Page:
Functional medicine is a new nutritionally based treatment that deals with the management of many common chronic illnesses, including fibromyalgia,chronic fatigue syndrome and rheumatoid arthritis.
The functional medicine approach is centered on the principle that restoring proper cellular metabolism, through reducing toxin levels and lowering oxidative stress to the body, will allow normalization of mitochondrial respiration, cellular energy production, and ultimately to a reduction of the signs and symptoms of chronic disease.
The functional medicine philosophy springs from the premise that a breakdown of the intestinal lining occurs due to the long-term ingestion of food and water-based toxins. This is aggravated by the use of common prescription and over-the-counter drugs such as antibiotics and NSAIDs (i.e. aspirin, Tylenol, and ibuprofen). This leads to a hyperpermeable of the intestinal mucosa, or leaky gut syndrome. The healthy intestinal lining is very selective about what it allows into the blood stream. It allows nutrients while holding back larger chemicals and toxins. Leaky gut is when the intestinal lining fails to act as a selective barrier, allowing food-based toxins and partially digested food proteins into the blood stream. The result is an increase in food allergies and increased toxic load. This increased toxic load will, over time, lead to increased stress on the liver and its ability to adequately detoxify these substances through phase I and II pathways. This in turn will ultimately result in even higher levels of tissue toxicity.
Increased tissue toxicity is thought to be a major trigger for mitochondrial dysfunction. Since the mitochondria are the only source of energy for the cell this results in an inability of the body's cells, including the muscle cells, to efficiently use oxygen dependent aerobic metabolic pathways. These pathways account for the majority of the body's ATP production. Decreased cellular ATP production can account for many (if not all) of the symptoms and signs associated with many chronic disease states, such as chronic fatigue syndrome (CFS) and fibromyalgia (FMS).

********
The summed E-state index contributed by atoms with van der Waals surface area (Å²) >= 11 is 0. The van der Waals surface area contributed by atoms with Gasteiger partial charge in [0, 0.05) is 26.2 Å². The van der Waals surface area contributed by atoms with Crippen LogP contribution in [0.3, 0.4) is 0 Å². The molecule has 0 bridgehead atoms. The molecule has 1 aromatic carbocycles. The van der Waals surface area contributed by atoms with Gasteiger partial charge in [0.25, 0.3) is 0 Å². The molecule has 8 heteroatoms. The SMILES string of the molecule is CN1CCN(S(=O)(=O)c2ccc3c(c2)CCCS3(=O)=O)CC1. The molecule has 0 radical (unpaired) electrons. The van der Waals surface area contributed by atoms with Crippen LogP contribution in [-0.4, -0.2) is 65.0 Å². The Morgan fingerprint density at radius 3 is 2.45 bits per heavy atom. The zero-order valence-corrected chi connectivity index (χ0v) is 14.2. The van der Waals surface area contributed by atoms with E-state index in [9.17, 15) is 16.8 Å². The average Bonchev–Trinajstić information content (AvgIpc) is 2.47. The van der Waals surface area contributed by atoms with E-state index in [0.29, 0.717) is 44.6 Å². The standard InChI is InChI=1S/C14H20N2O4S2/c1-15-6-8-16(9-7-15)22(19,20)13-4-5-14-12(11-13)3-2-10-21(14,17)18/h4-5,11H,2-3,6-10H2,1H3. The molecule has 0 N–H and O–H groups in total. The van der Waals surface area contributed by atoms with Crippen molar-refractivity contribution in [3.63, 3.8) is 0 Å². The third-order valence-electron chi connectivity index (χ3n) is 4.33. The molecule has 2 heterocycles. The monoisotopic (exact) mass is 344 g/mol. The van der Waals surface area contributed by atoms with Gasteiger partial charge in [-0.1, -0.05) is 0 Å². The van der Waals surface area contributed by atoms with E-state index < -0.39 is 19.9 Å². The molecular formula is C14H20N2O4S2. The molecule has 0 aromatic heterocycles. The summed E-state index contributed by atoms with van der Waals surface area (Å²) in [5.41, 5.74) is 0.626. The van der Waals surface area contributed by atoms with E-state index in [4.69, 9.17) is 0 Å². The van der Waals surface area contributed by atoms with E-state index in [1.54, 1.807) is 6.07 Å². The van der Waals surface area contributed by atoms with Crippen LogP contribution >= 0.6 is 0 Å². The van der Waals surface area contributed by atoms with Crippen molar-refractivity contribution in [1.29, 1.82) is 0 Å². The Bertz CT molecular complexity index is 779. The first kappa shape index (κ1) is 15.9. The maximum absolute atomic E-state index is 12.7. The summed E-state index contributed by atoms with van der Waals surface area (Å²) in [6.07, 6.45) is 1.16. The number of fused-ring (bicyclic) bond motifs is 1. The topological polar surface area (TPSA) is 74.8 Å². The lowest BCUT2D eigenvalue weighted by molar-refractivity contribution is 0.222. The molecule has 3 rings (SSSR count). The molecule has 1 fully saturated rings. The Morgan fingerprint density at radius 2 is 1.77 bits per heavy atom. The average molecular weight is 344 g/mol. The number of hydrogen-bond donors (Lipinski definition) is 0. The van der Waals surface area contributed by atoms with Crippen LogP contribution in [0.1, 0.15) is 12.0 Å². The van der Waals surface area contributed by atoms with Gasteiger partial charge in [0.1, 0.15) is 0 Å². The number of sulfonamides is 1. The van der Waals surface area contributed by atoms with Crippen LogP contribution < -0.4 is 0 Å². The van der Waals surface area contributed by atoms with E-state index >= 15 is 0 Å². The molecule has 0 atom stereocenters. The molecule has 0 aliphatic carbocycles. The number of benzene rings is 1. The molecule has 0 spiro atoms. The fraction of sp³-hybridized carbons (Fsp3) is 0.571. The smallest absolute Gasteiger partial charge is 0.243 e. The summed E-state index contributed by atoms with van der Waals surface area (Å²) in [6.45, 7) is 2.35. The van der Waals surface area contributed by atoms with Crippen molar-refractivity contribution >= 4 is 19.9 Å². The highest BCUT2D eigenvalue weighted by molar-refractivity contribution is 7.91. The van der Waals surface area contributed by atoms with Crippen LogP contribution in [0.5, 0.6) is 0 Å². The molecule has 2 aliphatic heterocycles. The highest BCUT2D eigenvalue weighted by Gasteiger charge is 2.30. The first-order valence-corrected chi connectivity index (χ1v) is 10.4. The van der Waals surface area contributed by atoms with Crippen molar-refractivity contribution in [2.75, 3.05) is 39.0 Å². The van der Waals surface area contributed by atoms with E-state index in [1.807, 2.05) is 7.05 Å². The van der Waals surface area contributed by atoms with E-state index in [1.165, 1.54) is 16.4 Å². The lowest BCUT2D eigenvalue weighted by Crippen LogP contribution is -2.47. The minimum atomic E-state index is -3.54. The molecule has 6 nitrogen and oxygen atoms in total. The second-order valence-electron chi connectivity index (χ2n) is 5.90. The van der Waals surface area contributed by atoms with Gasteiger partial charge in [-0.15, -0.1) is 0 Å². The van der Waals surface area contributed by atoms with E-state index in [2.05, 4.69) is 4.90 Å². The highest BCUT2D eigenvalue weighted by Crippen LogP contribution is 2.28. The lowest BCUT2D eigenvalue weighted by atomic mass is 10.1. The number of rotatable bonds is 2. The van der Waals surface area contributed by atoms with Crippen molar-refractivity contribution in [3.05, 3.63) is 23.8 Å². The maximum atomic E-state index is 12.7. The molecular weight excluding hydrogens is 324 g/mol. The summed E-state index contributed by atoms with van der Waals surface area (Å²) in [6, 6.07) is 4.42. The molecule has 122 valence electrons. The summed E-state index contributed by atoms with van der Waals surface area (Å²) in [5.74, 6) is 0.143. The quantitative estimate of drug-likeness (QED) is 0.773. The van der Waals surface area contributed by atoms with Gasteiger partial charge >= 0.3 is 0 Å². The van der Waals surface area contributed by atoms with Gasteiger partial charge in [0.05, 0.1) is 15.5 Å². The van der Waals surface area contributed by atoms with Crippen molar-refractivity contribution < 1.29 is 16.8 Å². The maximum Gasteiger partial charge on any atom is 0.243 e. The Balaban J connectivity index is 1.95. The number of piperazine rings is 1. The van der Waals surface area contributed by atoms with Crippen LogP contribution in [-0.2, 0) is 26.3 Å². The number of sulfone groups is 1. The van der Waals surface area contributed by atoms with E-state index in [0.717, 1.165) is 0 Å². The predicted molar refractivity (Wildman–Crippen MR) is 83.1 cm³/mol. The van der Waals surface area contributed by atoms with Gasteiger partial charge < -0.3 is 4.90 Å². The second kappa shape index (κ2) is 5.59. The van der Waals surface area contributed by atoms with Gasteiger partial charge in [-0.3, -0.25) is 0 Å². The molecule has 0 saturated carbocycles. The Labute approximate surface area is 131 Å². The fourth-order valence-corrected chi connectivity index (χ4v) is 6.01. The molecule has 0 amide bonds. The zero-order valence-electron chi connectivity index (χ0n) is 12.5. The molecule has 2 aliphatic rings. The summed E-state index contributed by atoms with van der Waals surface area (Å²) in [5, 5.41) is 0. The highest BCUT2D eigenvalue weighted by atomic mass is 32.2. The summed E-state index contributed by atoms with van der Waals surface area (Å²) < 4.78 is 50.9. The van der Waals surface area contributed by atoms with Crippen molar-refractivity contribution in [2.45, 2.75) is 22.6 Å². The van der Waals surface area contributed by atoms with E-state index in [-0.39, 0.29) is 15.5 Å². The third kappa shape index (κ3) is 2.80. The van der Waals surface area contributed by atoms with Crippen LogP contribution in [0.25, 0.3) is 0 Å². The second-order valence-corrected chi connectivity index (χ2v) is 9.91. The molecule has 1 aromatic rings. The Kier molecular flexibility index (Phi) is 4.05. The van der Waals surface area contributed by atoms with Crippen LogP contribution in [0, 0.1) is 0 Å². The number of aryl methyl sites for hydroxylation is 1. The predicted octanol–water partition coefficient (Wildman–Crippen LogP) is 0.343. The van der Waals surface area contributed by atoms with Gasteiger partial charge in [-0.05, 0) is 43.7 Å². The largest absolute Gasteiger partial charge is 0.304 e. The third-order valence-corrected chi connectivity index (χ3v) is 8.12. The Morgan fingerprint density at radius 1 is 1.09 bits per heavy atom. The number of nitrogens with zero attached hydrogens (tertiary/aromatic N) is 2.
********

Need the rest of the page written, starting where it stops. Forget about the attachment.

The process begins by determining intestinal health and the functional reserve of the liver and its detoxification abilities. This is commonly done with the help of patient symptom questionnaires, and functional laboratory studies, such as the complete digestive stool analysis (CDSA) for detecting markers of digestion, absorption, and colonic flora.
Detoxification ability of the liver can be assessed via the caffeine clearance and conjugation metabolite challenge tests, which evaluate phase I (cytochrome P450) and phase II (conjugation) liver detoxification pathways. These tests are not performed by standard clinical laboratories, but are available through specialized laboratories that offer functional testing.
Once the data is collected, a treatment program is selected, which may include specific nutrients to correct any intestinal hyperpermeability (leaky gut syndrome), or liver inadequacies.
"Four R" Approach to Gastrointestinal Restoration Remove: Eradicate any pathogenic microflora, yeast and/or parasites with natural or prescription agents suggested on the CDSA (i.e.berberine/goldenseal, garlic, artemesia, citrus seed extract, uva ursi,etc.). Eliminate known allergenic foods and/or follow a modified elimination diet by avoiding dairy and gluten containing foods, and emphasizing fresh nonprocessed foods. Replace: Provide pancreatic multidigestive enzymes and HCL if appropriate, particularly if markers of malabsorption are present on the CDSA. Reinoculate: Administer lactobacillus acidophilus, bifidobacteria and probiotics such as fructooligosaccharides (FOS) and inulin. Repair: Provide nutrients to support gastrointestinal mucosal integrity. After intestinal issues have been effectively corrected, upregulation of liver detoxification pathways can be accomplished by providing nutrients which are used in phase I biotransformation and phase II conjugation pathways. Patients with elevated phase I cytochrome P450 enzyme activity and slow phase II conjugation activity should be treated with antioxidant therapy before detoxification begins. This slows the production of highly toxic biotransformed intermediate molecules, which increase oxidative stress on the body.
This should all be combined with a diet, which emphasizes fresh foods, and eliminates processed and allergenic foods. This will reduce the patient's dietary toxic load (exotoxins), while the intestinal program will reduce gastrointestinal derived toxins (endotoxins). Following a modified elimination diet, which eliminates the ingestion of gluten and dairy containing foods, and discontinuing as many drugs as possible, will also help during the detoxification process.